“While stakeholder maps can sometimes be too linear to capture the complexities involved, more useful are social network maps, which rather than tracking relationships look for points of social influence.”
Brett believes this approach can identify individuals who may not fit into a standard stakeholder map, perhaps because of the nature of their job role, yet who can have a marked impact on how work gets done.
Mapping for transformation
One example he gives is of a large financial services organisation, which was looking to carry out a fundamental redesign of processes in a central department, a change that impacted the whole organisation.
“If a standard approach to mapping had been used, those involved would largely have been drawn from the area controlling the process, when it was apparent it was the end-users who needed to adapt,” says Brett.
By agreeing the behaviour change required with this group before the alteration, “change was welcomed and adopted smoothly, rather than being imposed and then subtly resisted”, he adds.
For Lindstrom, the majority of deep insights into a firm’s culture come not from formal meetings, but from the “winks, hints and nudges” that will often be conveyed in after-hours conversations.
Asked by a client to solve the problem of an unpopular automation programme, which had failed to deliver via a top-down approach, he began working from the bottom up or what he calls “the back door”.
“Halfway up the system we hit the frozen middle, people who were angry at being squeezed for time and resources,” says Lindstrom.
One of them, who had been at the firm for 35 years and had been identified by stakeholder mapping as a key influencer, shared her frustration one evening about her section never being consulted when change was proposed.
“We made her our chief of change and suddenly the immune system broke down,” says Lindstrom. “Her colleagues decided that if this individual was on board, there were good reasons to back the automation and, after just 36 days, the mission was completed.”
Achieving cultural alignment during transformation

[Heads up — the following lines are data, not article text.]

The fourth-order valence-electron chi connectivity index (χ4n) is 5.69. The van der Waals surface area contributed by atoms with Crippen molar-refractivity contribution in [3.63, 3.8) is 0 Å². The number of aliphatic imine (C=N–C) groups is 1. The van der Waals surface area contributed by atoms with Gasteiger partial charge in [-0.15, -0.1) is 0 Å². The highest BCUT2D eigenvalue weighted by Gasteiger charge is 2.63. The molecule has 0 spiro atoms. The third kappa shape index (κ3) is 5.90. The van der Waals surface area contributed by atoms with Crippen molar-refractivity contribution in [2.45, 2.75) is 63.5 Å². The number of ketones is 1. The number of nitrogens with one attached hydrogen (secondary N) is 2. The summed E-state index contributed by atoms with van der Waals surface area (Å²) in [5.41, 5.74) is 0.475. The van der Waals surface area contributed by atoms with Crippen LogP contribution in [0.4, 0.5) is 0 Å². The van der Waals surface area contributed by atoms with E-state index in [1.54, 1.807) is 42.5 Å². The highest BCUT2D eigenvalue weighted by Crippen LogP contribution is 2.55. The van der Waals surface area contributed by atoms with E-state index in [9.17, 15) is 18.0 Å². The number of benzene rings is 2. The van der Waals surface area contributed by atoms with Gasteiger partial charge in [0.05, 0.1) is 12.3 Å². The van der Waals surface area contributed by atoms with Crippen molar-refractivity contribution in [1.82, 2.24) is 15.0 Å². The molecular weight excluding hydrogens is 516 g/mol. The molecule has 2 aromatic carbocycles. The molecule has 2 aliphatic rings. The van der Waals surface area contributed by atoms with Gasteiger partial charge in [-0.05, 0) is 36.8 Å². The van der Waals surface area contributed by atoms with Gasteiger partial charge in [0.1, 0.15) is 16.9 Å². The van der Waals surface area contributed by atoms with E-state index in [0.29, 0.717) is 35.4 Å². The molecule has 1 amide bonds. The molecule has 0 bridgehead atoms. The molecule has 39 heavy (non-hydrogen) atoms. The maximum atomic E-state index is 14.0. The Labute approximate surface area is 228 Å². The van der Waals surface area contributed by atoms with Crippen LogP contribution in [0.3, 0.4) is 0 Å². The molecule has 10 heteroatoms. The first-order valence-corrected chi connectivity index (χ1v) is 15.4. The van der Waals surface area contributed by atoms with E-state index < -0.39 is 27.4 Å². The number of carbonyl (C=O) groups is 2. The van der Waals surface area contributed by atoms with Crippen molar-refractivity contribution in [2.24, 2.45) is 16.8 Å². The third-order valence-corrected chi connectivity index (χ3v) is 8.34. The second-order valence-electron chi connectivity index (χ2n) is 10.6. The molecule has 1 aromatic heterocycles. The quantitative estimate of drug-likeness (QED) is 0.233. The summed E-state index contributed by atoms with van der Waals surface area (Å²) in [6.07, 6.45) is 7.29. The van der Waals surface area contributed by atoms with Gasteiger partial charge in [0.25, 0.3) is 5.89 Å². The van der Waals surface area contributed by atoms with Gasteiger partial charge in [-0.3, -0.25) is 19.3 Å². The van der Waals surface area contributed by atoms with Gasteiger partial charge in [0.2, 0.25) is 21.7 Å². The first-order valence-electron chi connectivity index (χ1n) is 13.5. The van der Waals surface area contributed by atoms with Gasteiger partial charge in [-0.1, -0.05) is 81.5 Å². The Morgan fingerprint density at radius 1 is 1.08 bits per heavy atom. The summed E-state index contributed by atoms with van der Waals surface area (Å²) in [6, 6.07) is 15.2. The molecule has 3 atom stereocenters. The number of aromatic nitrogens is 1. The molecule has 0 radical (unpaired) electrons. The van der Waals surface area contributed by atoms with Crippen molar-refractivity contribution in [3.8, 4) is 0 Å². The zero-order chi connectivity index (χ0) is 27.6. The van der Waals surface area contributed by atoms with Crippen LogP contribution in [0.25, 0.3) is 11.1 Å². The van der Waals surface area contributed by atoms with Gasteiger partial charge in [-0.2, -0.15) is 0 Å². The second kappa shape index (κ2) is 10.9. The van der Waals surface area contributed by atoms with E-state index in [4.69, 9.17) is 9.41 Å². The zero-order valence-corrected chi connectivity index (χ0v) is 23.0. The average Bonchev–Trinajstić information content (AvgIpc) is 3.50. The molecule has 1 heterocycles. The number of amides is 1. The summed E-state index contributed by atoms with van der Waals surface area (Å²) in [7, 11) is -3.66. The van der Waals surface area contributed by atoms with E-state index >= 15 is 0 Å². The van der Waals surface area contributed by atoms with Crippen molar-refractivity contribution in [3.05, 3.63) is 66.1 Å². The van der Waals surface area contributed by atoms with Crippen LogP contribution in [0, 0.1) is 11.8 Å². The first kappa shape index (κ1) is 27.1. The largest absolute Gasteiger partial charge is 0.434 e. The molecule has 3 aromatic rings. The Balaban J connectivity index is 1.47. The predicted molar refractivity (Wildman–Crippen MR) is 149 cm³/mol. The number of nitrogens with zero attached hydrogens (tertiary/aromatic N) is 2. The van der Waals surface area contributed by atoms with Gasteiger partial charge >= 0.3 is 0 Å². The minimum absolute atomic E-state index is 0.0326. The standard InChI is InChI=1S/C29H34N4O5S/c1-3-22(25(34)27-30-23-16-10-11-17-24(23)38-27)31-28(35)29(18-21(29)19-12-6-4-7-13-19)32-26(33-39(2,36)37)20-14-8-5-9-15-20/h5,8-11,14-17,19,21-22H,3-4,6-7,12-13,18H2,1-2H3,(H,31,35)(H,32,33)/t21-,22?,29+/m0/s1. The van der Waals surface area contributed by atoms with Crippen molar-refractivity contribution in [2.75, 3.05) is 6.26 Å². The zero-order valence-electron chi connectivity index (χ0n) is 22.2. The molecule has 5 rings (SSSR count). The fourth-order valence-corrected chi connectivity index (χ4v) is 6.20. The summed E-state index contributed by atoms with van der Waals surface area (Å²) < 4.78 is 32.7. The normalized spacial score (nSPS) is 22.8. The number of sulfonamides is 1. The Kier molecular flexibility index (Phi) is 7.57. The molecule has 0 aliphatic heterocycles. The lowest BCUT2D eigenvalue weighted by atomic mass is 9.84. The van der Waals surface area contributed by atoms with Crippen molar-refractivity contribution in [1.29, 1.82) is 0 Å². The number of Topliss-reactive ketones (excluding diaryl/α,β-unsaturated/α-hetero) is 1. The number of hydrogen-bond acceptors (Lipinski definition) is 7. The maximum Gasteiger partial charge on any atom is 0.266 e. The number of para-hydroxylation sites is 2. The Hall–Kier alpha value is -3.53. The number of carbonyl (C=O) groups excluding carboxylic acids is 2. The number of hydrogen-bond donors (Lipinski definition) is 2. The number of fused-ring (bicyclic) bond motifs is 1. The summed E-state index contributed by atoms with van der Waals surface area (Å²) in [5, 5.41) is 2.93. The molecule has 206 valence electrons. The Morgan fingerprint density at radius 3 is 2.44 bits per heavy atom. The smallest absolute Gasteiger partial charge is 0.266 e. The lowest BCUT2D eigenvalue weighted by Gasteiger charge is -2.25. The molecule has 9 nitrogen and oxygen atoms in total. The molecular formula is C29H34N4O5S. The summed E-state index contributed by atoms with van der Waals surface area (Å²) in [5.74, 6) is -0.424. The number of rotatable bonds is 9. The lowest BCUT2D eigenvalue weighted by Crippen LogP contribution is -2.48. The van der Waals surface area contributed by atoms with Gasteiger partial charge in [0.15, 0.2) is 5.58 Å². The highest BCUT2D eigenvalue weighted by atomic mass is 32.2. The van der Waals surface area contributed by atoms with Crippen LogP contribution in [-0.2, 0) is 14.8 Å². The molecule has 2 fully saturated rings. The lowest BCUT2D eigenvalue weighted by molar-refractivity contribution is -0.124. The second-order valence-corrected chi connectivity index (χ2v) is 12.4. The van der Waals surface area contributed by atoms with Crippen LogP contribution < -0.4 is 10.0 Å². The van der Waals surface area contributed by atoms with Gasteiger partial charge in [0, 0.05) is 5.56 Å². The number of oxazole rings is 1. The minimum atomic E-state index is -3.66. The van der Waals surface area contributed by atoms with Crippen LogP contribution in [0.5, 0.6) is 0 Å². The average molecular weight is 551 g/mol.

UK insurance broker Aston Lark has completed close to 30 acquisitions over the past four years, including the 2018 merger of Aston Scott and Lark Group.
“While we didn’t think of it as stakeholder mapping, our determination to achieve cultural alignment among our new workforce of 550 people involved just that and it was transformational,” says chief executive Peter Blanc.
Workshops were held in both firms to discover what staff believed were the most important values of their organisation and to describe them using a series of keywords.
Subsequently, influencers from both organisations, identified via mapping, were invited to meet and share the results.
“As a result of the sharing of outputs, we discovered that one key theme emerged as the most commonly used term in all the workshop activity,” says Blanc.
“Care, for our employees, our clients and our insurer partners came across loud and clear as the most important aspect of what each company stood for and this revelation was a pivotal moment for us.”
By ensuring that everyone “felt on the same page” in terms of beliefs and values, any inbuilt resistance to change was minimised, he says.
“To ensure the alignment on values translated itself into effective implementation, we employed a dedicated, high-level project manager to map each element of the merger transformation project and, crucially, every part of it linked back in some way to the concept of care,” says Blanc.
“As all key employees had themselves come up with the word, it was very difficult for anyone to object and we later introduced a new awards scheme to help ‘live’ out the care theme.”
Weekly Merger Star and monthly Merger Superstar awards helped “reinforce our efforts to make everyone in the organisation feel as though they were part of something special”, he adds.